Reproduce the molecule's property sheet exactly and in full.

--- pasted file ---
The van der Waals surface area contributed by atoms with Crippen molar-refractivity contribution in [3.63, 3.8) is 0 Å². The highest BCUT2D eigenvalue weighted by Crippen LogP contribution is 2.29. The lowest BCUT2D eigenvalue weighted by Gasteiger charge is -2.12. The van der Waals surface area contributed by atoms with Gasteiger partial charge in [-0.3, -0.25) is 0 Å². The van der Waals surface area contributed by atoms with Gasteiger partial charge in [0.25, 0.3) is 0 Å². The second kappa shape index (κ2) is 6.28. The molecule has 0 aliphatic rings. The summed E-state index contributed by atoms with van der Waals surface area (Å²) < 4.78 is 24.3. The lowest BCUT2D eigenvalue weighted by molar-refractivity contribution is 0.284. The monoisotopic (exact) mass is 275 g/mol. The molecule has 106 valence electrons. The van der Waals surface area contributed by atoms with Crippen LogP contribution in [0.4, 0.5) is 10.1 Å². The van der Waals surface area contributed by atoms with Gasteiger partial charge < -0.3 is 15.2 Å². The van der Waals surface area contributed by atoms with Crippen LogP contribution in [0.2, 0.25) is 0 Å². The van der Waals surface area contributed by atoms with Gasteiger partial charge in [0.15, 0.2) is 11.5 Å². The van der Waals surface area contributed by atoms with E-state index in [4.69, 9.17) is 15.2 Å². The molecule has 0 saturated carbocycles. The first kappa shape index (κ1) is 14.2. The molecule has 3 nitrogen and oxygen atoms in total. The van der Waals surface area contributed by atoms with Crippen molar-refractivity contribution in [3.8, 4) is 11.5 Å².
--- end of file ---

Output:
The van der Waals surface area contributed by atoms with Crippen molar-refractivity contribution in [3.63, 3.8) is 0 Å². The highest BCUT2D eigenvalue weighted by Crippen LogP contribution is 2.29. The lowest BCUT2D eigenvalue weighted by Gasteiger charge is -2.12. The van der Waals surface area contributed by atoms with Gasteiger partial charge in [-0.3, -0.25) is 0 Å². The van der Waals surface area contributed by atoms with Gasteiger partial charge in [0.25, 0.3) is 0 Å². The second kappa shape index (κ2) is 6.28. The molecule has 0 aliphatic rings. The summed E-state index contributed by atoms with van der Waals surface area (Å²) < 4.78 is 24.3. The lowest BCUT2D eigenvalue weighted by molar-refractivity contribution is 0.284. The monoisotopic (exact) mass is 275 g/mol. The molecule has 106 valence electrons. The van der Waals surface area contributed by atoms with Crippen LogP contribution in [0.4, 0.5) is 10.1 Å². The van der Waals surface area contributed by atoms with Gasteiger partial charge < -0.3 is 15.2 Å². The van der Waals surface area contributed by atoms with Crippen LogP contribution in [0.2, 0.25) is 0 Å². The van der Waals surface area contributed by atoms with Gasteiger partial charge in [0.15, 0.2) is 11.5 Å². The van der Waals surface area contributed by atoms with E-state index in [4.69, 9.17) is 15.2 Å². The molecule has 0 saturated carbocycles. The first kappa shape index (κ1) is 14.2. The molecule has 3 nitrogen and oxygen atoms in total. The van der Waals surface area contributed by atoms with Crippen molar-refractivity contribution in [3.8, 4) is 11.5 Å².